I love layers when it comes to parfait and PowerPoint. (c) Brand X / Thinkstock
Layering can be a useful technique and a potential shortcut in PowerPoint. You can use the order of the objects to create different visual effects that would be difficult or impossible to create by other means. Part of being a PowerPoint ninja is recognizing when a time-saving shortcut is the best approach.
Sometimes building a PowerPoint slide is like building a movie set. You don’t need to build a perfect replica of an entire Mayan temple — just a passageway and a few walls that will be a backdrop to your hero’s adventures. Movie directors and set designers know that only the visible parts of the set are what matter to the film. In other words, as long as your audience is only viewing your slides in the Slide Show view and it achieves the desired visual effect, it doesn’t matter how you construct the actual slide in PowerPoint.
I’ve used this particular layering trick a few times to hide edges within an object. In this case, I wanted to have arrows pointing inwards within this cloud. I could edit the arrows so that they didn’t overlap with the outline of the cloud objects. However, this would be very time-consuming to do as I would need to be careful to not overlap any of the outline edges.
Once I added the arrows, I created a copy of the cloud which I layered on top of the other cloud.
Instead, I created a copy of the cloud image, made its fill transparent, kept the outline the same, and brought it to the front (Home tab > Arrange > Bring to Front). I then roughly adjusted the ends of the arrows so they would be hidden when I placed the transparent cloud directly in front. Essentially, the arrows became sandwiched between the two clouds, and my audience was none the wiser as to how I created the graphic. I’ve used this technique in various ways such as partially filling an object in a different color. Enjoy!
Sometimes you need to draw in PowerPoint. (c) Thinkstock
In PowerPoint, you may have discovered that you have the ability to draw objects. Although not as powerful as Adobe’s Illustrator software, PowerPoint 2007 does give you a basic set of drawing options for adding custom objects to your PowerPoint slides. I view drawing in PowerPoint as a last resort when you can’t find an appropriate photo or clip art graphic. If I can customize an existing clip art image, I’m going to go that route before I embark down the path of drawing something in PowerPoint for a couple of reasons. Continue reading “Drawing in PowerPoint 101”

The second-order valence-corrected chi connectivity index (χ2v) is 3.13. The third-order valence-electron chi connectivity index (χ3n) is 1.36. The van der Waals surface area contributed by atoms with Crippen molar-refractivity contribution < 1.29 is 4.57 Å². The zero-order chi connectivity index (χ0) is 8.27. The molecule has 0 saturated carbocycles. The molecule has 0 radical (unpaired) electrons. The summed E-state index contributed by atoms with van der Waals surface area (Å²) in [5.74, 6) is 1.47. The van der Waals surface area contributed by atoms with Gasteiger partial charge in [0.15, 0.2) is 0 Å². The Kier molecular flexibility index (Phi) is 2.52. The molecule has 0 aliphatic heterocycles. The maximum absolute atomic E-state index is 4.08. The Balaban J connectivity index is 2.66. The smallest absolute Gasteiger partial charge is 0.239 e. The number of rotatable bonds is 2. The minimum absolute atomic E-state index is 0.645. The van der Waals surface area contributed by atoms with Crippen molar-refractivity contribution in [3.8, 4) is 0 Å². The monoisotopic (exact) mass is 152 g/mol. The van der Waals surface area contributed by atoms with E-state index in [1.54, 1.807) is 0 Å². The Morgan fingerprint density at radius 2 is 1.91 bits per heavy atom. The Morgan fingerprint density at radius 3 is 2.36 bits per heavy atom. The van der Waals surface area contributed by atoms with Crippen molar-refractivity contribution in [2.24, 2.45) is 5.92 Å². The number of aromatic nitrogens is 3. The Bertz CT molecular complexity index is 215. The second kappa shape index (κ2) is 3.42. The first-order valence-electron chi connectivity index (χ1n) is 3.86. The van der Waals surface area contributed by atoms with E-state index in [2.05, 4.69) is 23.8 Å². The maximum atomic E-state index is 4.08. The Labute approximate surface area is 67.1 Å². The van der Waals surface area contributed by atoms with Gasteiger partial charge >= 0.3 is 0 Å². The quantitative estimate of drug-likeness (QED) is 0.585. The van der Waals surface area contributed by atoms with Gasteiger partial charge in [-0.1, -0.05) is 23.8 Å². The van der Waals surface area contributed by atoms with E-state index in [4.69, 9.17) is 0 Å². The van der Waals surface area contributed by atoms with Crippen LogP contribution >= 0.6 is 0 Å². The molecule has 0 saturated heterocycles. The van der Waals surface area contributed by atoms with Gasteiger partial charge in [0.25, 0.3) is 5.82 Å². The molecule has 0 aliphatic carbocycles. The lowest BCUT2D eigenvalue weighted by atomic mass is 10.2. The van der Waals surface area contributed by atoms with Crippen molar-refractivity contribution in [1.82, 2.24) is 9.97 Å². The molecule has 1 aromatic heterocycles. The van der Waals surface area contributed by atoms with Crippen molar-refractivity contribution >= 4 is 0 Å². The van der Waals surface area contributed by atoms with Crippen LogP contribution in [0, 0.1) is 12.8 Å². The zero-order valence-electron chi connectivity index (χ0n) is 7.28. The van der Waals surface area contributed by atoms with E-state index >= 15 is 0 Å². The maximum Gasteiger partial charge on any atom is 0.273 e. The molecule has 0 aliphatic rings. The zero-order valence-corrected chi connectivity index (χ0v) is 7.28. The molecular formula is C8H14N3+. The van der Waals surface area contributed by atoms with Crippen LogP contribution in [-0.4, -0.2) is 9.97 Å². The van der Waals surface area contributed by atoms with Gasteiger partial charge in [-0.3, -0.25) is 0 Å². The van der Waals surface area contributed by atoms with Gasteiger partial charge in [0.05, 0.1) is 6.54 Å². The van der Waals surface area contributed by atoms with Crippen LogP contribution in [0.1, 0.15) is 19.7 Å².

Shadow effects can help images to leap from your slides. (c) Thinkstock
One of my favorite new features of PowerPoint 2007 is the ability to add shadows to images, objects, and text. Previously in PowerPoint 2003, you were only able to add shadows to text — that’s it. You would need Photoshop and the necessary graphic editing skills to create professional-looking shadows for anything else. Now Microsoft gives you some Photoshop-like shadow effects in PowerPoint 2007.
Continue reading “Using Shadow Effects in PowerPoint 2007”
Image fades can be useful in many situations (just like a good pair of jeans). (c) Thinkstock
You may have run into a situation where you wanted to fade a part of an image for a PowerPoint slide. By fade, I don’t mean the fade animation effect in PowerPoint. By fade, I mean blending the image into the background color or another solid color of your choice. You may have thought you needed Photoshop to create a fade effect with your images. However, you can achieve a fade effect directly in PowerPoint using an object with a blended transparent gradient fill. Continue reading “Image Fading Technique in PowerPoint”
Composition also makes images better. (c)Thinkstock
In the first part of this article, I discussed how good presentation images need to be both relevant and unique. In terms of the uniqueness of an image, there are two factors: the subject of the photo and the composition of the photo. In the previous article, I looked at how the subject of the photo can make a presentation image more interesting, and now I’m going to turn my attention to the second area: composition. Continue reading “What Makes an Image Good for Presentations – Part II”